3 In places where boreholes are used, attention should be paid to the levels of water, and if these levels are falling, conservation measures in the locality should be intensified.
Every roof should be a water collecting point, and every building should have a water holding cistern appropriate to the size of the roof. This will create many thousands of jobs in both communities, work that requires little training. It will require a large amount of guttering and cisterns, probably made of plastic, preferably recycled. Some of this may come from established and new factories in both communities, some may come from the EU.
This activity will stimulate worthwhile production and good jobs in line with Keynesian policies as a response to the global recession, and will therefore help to relieve the poverty that is endemic in Gaza.
Forests act as aerial aquifers, conducting water inland from the sea in the evapotranspiration cycle. Wangari Maathai of the Green Belt Movement finds that an area of trees in Kenya of 15 square kilometres will create its own rain cloud.
Please see the Desert Rose Project for an outline proposal for (re)creating coastal forests, using water from solar desalination plants, and gradually working inland. Forests moderate the local (and, eventually, global) climate, and provide many other goods and services that are advantageous to the local community.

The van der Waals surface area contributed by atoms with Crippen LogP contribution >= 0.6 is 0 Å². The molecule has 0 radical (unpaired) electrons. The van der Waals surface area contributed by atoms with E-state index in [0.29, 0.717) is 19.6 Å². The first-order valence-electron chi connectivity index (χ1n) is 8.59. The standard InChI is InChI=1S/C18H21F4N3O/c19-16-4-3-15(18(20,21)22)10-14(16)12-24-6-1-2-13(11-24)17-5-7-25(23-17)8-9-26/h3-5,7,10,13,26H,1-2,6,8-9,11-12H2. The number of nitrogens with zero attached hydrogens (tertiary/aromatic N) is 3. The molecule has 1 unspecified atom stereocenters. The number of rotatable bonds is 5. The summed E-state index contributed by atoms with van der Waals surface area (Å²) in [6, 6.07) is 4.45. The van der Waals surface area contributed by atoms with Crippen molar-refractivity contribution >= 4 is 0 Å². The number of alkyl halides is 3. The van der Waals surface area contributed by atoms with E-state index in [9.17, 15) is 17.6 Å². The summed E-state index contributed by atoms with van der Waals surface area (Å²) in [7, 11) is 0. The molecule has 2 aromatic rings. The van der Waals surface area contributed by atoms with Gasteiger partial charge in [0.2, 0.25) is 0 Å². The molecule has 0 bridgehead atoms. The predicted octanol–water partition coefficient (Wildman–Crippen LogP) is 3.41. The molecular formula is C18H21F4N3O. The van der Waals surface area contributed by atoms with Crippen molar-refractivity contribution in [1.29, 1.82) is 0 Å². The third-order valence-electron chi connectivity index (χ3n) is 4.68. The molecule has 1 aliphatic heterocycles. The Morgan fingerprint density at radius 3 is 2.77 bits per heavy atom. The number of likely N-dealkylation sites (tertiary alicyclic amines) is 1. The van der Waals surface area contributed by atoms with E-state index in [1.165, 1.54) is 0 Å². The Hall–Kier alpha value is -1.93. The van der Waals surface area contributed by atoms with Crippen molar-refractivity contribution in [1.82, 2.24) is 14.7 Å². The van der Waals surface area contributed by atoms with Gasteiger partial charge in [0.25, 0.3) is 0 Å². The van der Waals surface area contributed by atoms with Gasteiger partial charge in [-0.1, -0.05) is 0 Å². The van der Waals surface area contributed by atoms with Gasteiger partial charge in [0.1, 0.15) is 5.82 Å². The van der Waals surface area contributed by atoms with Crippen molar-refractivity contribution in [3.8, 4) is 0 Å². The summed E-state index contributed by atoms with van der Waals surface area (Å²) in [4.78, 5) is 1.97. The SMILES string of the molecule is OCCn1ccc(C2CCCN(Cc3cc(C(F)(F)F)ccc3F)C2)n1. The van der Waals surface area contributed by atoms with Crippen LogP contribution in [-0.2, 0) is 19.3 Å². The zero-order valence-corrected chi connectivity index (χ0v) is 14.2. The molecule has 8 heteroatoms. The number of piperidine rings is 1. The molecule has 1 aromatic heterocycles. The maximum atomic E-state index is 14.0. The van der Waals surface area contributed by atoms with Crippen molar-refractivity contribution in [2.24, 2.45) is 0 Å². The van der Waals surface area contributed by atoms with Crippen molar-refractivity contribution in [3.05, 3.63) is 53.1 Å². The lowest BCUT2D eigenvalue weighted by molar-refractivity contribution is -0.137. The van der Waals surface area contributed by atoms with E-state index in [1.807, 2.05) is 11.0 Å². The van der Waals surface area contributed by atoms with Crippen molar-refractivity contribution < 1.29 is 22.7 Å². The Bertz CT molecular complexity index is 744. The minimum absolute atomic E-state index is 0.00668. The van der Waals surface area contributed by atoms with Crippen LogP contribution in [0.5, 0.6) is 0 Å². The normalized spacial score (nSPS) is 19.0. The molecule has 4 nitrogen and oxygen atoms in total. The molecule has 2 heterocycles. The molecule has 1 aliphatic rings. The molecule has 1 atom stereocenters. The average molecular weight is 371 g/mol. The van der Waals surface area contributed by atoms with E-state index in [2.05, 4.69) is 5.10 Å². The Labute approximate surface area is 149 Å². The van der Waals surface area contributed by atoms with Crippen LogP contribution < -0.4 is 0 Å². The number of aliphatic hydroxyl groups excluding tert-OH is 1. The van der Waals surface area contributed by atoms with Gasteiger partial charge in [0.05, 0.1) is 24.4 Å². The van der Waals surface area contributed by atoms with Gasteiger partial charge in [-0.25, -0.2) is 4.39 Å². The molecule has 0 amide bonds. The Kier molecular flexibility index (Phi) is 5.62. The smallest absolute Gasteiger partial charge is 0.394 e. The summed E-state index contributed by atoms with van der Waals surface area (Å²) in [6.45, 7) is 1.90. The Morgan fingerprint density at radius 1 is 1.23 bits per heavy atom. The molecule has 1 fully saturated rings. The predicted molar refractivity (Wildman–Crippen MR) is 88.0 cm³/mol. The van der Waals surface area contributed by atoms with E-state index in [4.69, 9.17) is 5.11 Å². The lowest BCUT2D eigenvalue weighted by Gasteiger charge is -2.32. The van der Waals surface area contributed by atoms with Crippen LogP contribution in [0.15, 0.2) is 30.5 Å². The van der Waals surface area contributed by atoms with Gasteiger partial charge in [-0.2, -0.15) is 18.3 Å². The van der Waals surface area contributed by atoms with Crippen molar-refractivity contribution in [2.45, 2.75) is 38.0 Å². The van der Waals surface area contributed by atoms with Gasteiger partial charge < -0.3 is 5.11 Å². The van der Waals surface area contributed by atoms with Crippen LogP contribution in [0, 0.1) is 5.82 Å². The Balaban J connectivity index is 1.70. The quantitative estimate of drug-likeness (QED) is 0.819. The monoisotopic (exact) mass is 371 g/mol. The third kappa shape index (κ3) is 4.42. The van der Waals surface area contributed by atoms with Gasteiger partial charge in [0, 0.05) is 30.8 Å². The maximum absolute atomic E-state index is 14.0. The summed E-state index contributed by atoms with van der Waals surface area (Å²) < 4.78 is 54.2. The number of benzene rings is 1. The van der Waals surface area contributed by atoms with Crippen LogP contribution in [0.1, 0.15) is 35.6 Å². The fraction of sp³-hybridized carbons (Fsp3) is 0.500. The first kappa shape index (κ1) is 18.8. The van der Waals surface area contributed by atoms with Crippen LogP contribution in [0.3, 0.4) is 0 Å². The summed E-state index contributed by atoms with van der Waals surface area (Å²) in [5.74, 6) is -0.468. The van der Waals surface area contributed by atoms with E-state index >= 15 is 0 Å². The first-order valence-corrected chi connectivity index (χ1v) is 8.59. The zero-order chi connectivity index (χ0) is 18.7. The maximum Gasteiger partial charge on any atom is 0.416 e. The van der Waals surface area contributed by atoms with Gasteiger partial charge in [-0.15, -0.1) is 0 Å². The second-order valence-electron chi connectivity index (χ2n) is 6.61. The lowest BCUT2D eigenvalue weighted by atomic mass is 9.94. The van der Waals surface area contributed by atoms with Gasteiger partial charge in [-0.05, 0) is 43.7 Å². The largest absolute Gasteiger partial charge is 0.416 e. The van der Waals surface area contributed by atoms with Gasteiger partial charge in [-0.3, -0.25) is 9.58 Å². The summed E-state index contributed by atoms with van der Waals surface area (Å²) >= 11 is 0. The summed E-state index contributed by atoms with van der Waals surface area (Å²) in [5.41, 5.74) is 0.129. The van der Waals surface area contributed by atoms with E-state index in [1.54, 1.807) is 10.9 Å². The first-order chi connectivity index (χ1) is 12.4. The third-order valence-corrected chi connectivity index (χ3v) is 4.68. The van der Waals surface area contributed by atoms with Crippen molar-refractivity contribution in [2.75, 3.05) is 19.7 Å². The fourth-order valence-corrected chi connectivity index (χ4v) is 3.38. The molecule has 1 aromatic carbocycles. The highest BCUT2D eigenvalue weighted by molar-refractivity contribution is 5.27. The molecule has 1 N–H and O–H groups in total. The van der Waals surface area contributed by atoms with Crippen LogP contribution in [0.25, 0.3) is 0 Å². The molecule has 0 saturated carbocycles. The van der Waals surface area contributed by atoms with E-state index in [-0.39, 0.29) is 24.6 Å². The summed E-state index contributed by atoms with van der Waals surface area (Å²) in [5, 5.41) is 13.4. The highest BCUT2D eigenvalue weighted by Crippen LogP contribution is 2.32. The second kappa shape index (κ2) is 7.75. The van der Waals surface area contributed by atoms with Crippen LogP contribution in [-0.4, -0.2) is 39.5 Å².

There are already projects of this nature taking place in Israel. The aim should be to expand them with new investment.
By putting in place these – and other – measures, there will be plenty of work for all people in both communities, with a resulting increase in general prosperity, and a decrease in available time and energy spent in ruminating on injustices and planning of revenge for same.
There is a wealth of experience in these matters within Friends of the Earth Middle East, who have been working on this for many years. They have in-depth knowledge of these matters
The present proposal is that the Green Party here should adopt this proposal and put it to the European Green Party, to the Green Group in the European Parliament, and to the United States’ Green Party. Working in cooperation with FoEME, the Israel Green Party, the Israel Green Movement (when they can be contacted) and as many of the Palestinian Green NGOs as we can contact, we will press for funding to be made available for a serious and expanding approach to water management which will continue until no more can be done to improve the situation.
In working toward this goal, we will be
· assisting the peace process at street level with constructive and economically worthwhile activity
· alleviating water shortages
· producing more productive agriculture
· providing a model that can be applied throughout the Middle East and in other arid and conflict-ridden regions.
This is a preliminary paper, seeking support from within the GPEW International Community, and from the GPEW leadership.
Background Information on Water in IP.